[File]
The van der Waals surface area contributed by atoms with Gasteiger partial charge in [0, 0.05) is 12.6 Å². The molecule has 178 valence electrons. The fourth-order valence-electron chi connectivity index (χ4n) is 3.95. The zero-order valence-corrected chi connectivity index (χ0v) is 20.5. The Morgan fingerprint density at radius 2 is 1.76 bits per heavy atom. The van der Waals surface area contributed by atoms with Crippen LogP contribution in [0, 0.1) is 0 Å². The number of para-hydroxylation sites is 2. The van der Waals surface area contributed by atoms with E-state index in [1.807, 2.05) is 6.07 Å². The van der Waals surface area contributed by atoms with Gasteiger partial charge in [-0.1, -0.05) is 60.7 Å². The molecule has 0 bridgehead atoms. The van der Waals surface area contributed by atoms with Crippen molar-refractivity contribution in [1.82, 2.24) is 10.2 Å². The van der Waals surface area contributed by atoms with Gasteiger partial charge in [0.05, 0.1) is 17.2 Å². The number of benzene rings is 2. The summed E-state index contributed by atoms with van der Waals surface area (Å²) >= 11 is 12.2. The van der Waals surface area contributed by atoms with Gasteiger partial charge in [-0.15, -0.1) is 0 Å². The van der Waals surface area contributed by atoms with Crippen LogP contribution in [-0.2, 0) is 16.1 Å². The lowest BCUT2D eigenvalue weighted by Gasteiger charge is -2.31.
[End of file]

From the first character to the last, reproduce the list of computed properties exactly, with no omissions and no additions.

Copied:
The van der Waals surface area contributed by atoms with Gasteiger partial charge in [0, 0.05) is 12.6 Å². The molecule has 178 valence electrons. The fourth-order valence-electron chi connectivity index (χ4n) is 3.95. The zero-order valence-corrected chi connectivity index (χ0v) is 20.5. The Morgan fingerprint density at radius 2 is 1.76 bits per heavy atom. The van der Waals surface area contributed by atoms with Crippen LogP contribution in [0, 0.1) is 0 Å². The number of para-hydroxylation sites is 2. The van der Waals surface area contributed by atoms with E-state index in [1.807, 2.05) is 6.07 Å². The van der Waals surface area contributed by atoms with Gasteiger partial charge in [-0.1, -0.05) is 60.7 Å². The molecule has 0 bridgehead atoms. The van der Waals surface area contributed by atoms with Crippen molar-refractivity contribution in [1.82, 2.24) is 10.2 Å². The van der Waals surface area contributed by atoms with Gasteiger partial charge in [0.05, 0.1) is 17.2 Å². The number of benzene rings is 2. The summed E-state index contributed by atoms with van der Waals surface area (Å²) >= 11 is 12.2. The van der Waals surface area contributed by atoms with Gasteiger partial charge in [-0.15, -0.1) is 0 Å². The van der Waals surface area contributed by atoms with Crippen LogP contribution in [-0.2, 0) is 16.1 Å². The lowest BCUT2D eigenvalue weighted by Gasteiger charge is -2.31.